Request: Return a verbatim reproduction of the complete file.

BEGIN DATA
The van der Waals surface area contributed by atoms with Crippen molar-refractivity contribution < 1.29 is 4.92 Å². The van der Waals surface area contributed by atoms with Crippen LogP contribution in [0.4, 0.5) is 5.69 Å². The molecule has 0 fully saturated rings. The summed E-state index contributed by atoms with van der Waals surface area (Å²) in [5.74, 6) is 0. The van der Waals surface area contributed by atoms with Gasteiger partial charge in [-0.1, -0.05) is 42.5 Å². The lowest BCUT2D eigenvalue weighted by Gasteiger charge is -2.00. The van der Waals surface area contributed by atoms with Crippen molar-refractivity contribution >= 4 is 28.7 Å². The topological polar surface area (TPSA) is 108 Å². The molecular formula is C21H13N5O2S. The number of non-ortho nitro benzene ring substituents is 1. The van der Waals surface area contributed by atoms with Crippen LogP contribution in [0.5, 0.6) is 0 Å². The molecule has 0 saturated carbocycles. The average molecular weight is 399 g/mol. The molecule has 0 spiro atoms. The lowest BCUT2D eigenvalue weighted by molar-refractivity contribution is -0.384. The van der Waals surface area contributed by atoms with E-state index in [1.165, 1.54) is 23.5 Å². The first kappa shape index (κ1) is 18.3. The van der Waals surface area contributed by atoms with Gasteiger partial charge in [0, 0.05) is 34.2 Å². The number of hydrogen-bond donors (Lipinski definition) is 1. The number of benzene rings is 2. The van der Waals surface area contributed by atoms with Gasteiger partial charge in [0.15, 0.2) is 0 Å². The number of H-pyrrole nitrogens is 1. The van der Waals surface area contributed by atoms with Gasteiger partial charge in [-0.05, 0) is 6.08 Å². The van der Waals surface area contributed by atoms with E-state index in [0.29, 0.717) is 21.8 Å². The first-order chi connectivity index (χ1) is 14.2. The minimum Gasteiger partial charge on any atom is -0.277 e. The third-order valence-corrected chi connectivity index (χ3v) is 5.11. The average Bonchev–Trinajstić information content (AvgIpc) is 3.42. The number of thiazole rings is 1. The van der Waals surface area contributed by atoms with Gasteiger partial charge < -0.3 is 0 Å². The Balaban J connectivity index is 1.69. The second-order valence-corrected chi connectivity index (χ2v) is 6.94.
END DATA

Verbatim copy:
The van der Waals surface area contributed by atoms with Crippen molar-refractivity contribution < 1.29 is 4.92 Å². The van der Waals surface area contributed by atoms with Crippen LogP contribution in [0.4, 0.5) is 5.69 Å². The molecule has 0 fully saturated rings. The summed E-state index contributed by atoms with van der Waals surface area (Å²) in [5.74, 6) is 0. The van der Waals surface area contributed by atoms with Gasteiger partial charge in [-0.1, -0.05) is 42.5 Å². The lowest BCUT2D eigenvalue weighted by Gasteiger charge is -2.00. The van der Waals surface area contributed by atoms with Crippen molar-refractivity contribution >= 4 is 28.7 Å². The topological polar surface area (TPSA) is 108 Å². The molecular formula is C21H13N5O2S. The number of non-ortho nitro benzene ring substituents is 1. The van der Waals surface area contributed by atoms with Crippen LogP contribution in [0.5, 0.6) is 0 Å². The molecule has 0 saturated carbocycles. The average molecular weight is 399 g/mol. The molecule has 0 spiro atoms. The lowest BCUT2D eigenvalue weighted by molar-refractivity contribution is -0.384. The van der Waals surface area contributed by atoms with E-state index in [1.165, 1.54) is 23.5 Å². The first kappa shape index (κ1) is 18.3. The van der Waals surface area contributed by atoms with Gasteiger partial charge in [0, 0.05) is 34.2 Å². The number of hydrogen-bond donors (Lipinski definition) is 1. The number of benzene rings is 2. The van der Waals surface area contributed by atoms with Gasteiger partial charge in [0.15, 0.2) is 0 Å². The number of H-pyrrole nitrogens is 1. The van der Waals surface area contributed by atoms with Gasteiger partial charge in [-0.05, 0) is 6.08 Å². The van der Waals surface area contributed by atoms with E-state index in [0.29, 0.717) is 21.8 Å². The first-order chi connectivity index (χ1) is 14.2. The minimum Gasteiger partial charge on any atom is -0.277 e. The third-order valence-corrected chi connectivity index (χ3v) is 5.11. The average Bonchev–Trinajstić information content (AvgIpc) is 3.42. The number of thiazole rings is 1. The van der Waals surface area contributed by atoms with Gasteiger partial charge < -0.3 is 0 Å². The Balaban J connectivity index is 1.69. The second-order valence-corrected chi connectivity index (χ2v) is 6.94.